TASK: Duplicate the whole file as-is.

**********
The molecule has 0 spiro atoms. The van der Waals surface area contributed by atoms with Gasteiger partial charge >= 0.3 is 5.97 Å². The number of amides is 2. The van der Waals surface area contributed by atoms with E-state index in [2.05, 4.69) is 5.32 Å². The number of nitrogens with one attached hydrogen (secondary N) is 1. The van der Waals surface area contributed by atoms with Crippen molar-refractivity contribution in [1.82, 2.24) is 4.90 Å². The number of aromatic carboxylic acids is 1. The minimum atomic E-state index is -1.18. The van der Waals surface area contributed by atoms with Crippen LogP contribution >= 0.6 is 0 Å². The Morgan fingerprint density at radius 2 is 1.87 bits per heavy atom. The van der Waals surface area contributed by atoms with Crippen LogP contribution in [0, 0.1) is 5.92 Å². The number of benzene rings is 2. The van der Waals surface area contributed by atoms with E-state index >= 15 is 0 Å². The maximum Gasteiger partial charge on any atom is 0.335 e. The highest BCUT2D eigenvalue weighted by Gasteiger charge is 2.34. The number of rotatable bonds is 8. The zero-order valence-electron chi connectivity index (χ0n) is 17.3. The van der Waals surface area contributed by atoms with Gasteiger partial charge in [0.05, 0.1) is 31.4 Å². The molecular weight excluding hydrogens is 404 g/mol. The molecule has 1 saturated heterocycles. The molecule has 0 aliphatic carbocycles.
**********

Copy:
The molecule has 0 spiro atoms. The van der Waals surface area contributed by atoms with Gasteiger partial charge >= 0.3 is 5.97 Å². The number of amides is 2. The van der Waals surface area contributed by atoms with E-state index in [2.05, 4.69) is 5.32 Å². The number of nitrogens with one attached hydrogen (secondary N) is 1. The van der Waals surface area contributed by atoms with Crippen molar-refractivity contribution in [1.82, 2.24) is 4.90 Å². The number of aromatic carboxylic acids is 1. The minimum atomic E-state index is -1.18. The van der Waals surface area contributed by atoms with Crippen LogP contribution >= 0.6 is 0 Å². The Morgan fingerprint density at radius 2 is 1.87 bits per heavy atom. The van der Waals surface area contributed by atoms with Crippen LogP contribution in [0, 0.1) is 5.92 Å². The number of benzene rings is 2. The van der Waals surface area contributed by atoms with E-state index >= 15 is 0 Å². The maximum Gasteiger partial charge on any atom is 0.335 e. The highest BCUT2D eigenvalue weighted by Gasteiger charge is 2.34. The number of rotatable bonds is 8. The zero-order valence-electron chi connectivity index (χ0n) is 17.3. The van der Waals surface area contributed by atoms with Gasteiger partial charge in [0.05, 0.1) is 31.4 Å². The molecular weight excluding hydrogens is 404 g/mol. The molecule has 1 saturated heterocycles. The molecule has 0 aliphatic carbocycles.